A 23rd cannon has been recovered from the pirate Blackbeard's flagship, the Queen Anne's Revenge.
The trip was the latest in 17 years of recovery efforts at the Queen Anne’s Revenge shipwreck site. The flagship of the infamous pirate Blackbeard sank off the coast of Beaufort after running aground nearly 300
Two more cannons have been raised to the surface from the pirate Blackbeard's sunken ship: The Queen Anne's Revenge.
“We’re all lucky to be able to be here to witness this,” said state archaeologist Steve Claggett.
Divers with the state’s Underwater Archaeology Branch held off on bringing up a third cannon but
The pirate Blackbeard's 300-year-old cannon has been raised from the ocean floor off the coast of North Carolina. [Thx Mike!]
The eight-foot-long cannon was covered in sand and ocean debris called "concretion," which will take archaeologists and students at East Carolina University as many as eight years to crack through before
For 15 years a wreck off the North Carolina coast has thought to have belonged to the pirate Blackbeard. Now, officials are conclusively stating that yes, the ship is infact the Queen Anne's Revenge.
"We have now changed our position, and we are quite categorically saying that it's the Queen Anne's
The anchor from the Queen Anne's Revenge is set to be recovered from its resting place off the coast of North Carolina.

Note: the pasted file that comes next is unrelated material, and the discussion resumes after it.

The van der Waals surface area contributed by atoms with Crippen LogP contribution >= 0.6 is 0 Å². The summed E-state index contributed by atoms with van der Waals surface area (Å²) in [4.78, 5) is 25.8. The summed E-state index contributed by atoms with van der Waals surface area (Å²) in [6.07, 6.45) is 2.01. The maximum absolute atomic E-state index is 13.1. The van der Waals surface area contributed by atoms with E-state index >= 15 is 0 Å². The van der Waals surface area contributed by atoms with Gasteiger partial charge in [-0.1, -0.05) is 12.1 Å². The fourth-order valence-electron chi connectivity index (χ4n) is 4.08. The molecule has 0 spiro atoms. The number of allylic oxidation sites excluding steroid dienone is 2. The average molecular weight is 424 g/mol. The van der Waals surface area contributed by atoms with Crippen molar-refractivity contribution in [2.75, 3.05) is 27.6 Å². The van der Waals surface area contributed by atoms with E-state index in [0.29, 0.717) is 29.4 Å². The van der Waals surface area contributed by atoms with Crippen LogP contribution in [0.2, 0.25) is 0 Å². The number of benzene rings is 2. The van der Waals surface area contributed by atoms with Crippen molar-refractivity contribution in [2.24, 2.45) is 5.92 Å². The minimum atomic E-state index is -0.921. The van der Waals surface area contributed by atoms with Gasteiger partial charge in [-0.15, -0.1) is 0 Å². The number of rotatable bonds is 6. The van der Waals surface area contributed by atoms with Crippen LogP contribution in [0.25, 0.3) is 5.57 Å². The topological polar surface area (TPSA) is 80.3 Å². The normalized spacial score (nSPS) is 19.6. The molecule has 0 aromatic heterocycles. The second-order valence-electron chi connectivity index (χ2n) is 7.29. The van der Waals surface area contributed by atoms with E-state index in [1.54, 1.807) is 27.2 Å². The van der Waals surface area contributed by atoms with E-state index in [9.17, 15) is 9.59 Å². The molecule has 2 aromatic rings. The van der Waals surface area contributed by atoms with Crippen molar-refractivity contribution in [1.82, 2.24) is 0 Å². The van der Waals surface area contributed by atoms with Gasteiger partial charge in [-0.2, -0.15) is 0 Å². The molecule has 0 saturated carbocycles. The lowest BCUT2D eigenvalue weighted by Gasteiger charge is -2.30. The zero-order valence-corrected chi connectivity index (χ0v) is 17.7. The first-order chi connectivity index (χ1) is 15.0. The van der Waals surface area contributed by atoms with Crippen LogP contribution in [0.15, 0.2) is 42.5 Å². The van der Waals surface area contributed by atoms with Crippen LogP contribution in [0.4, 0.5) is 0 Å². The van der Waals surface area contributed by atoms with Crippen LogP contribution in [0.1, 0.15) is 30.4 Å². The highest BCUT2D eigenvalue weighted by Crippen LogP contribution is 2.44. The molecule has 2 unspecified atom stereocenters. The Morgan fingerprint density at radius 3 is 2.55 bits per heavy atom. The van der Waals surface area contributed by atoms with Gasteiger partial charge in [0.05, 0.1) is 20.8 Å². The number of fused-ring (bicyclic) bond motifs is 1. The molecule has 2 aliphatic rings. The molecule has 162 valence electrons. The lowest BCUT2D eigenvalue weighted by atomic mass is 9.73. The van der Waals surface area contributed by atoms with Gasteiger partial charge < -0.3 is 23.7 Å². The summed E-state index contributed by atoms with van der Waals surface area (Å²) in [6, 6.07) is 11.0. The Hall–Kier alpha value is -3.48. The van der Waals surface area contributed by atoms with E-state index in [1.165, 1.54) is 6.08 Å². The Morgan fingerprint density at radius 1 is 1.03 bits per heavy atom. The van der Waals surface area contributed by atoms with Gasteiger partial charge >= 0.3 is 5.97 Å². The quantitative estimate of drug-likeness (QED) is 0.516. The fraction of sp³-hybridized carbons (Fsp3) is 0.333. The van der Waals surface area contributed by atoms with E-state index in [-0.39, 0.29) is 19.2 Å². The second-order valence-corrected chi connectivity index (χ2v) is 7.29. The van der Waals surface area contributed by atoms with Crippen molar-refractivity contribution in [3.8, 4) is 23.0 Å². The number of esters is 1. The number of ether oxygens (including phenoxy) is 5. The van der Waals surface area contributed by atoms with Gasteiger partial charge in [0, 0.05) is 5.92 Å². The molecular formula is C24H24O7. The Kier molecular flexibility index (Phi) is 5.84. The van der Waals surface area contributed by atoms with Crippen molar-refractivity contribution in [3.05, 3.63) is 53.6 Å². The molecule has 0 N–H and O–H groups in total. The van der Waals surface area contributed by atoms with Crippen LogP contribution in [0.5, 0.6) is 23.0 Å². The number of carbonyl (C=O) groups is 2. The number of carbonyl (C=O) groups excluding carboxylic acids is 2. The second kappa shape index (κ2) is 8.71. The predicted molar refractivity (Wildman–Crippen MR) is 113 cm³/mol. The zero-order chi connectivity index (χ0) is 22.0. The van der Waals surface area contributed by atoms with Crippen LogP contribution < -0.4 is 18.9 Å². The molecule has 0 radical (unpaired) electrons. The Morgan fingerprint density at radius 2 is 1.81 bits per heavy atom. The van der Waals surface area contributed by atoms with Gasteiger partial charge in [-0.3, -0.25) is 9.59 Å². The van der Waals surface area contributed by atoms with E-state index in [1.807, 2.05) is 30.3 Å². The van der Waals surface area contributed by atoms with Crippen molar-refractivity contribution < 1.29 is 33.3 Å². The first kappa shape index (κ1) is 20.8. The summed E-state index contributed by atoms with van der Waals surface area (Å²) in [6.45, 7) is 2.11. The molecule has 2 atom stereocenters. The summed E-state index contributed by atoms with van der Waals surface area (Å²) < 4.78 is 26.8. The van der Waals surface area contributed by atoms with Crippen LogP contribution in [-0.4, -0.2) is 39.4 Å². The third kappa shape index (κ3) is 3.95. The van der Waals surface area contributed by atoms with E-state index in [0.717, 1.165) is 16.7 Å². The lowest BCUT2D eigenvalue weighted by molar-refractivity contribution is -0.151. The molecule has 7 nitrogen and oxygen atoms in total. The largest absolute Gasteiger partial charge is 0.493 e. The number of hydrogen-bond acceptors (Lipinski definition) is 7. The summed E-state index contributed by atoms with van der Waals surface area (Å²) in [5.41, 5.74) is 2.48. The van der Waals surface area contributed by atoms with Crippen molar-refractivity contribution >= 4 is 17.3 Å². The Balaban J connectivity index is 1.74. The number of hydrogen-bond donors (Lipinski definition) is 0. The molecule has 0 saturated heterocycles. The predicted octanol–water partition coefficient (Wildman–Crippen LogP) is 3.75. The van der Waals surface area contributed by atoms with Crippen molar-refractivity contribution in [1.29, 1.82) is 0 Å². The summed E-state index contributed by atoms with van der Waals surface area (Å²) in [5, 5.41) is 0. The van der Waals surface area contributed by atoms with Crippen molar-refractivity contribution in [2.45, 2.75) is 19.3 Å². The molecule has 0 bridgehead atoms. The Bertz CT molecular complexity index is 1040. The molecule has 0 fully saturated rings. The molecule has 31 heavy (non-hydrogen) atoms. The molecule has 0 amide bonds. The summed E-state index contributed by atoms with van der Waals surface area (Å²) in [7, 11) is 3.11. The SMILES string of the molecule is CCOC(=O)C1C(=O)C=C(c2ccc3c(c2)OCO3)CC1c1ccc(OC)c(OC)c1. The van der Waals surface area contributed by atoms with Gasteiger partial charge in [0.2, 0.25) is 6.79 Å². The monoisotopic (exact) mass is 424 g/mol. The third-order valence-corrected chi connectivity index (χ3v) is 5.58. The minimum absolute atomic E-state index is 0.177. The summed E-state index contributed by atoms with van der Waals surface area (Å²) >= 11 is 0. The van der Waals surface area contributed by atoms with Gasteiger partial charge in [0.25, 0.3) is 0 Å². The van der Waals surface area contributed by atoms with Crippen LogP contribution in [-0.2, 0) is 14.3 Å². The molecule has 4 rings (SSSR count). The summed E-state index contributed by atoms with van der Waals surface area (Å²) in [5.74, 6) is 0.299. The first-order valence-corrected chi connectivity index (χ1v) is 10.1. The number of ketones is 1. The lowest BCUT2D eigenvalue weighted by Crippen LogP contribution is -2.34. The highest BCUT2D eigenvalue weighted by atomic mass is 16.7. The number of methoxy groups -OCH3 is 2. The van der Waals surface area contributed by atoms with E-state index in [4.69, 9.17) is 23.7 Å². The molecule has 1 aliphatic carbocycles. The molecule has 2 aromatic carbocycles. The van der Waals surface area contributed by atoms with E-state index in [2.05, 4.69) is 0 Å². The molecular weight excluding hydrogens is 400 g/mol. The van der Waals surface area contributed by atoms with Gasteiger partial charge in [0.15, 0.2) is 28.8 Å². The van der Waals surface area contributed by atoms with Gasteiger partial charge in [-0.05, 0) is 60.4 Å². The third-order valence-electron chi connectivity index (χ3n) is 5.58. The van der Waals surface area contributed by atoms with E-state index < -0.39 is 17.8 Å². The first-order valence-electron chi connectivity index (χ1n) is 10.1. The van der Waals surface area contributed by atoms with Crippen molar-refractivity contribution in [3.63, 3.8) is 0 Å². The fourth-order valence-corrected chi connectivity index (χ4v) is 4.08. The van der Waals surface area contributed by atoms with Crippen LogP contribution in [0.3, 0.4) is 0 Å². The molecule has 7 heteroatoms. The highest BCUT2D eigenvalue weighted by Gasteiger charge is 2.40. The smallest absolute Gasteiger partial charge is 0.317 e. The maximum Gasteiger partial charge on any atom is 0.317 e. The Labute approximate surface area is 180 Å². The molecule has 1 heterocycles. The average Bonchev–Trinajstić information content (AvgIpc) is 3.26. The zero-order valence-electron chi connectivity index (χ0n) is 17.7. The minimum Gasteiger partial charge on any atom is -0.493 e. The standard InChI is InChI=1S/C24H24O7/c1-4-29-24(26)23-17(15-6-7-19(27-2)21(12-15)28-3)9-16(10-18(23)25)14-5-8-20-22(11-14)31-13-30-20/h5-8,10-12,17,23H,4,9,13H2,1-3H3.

The anchor is believed to be the second biggest on the site, measuring about 13 feet (4 metres) long with arms that are eight feet (2.4 metres) wide and
The hilt of an ornamental sword has been pulled from Blackbeard's ship, the Queen Anne's Revenge.
After running aground on a sandbar in 1718 near the town of Beaufort (map), the ship was abandoned but likely remained intact and partly above water for as long as a year before collapsing and
The remains of a man believed to be the pirate Edward Salter are being examined at the Smithsonian. After listening to Groves’ plea, Sermons said the law makes it clear the reinterring Salter’s remains “is up to the next of kin.” “The obvious and most important thing is to reinter
Experimental work has begun to preserve artifacts from the Queen Anne's Revenge while they are still on the ocean floor. Staff from the N.C. Underwater Archaeology Branch conducted a three-day expedition at the QAR site this week and focused on a new “in situ” method of conservation that begins the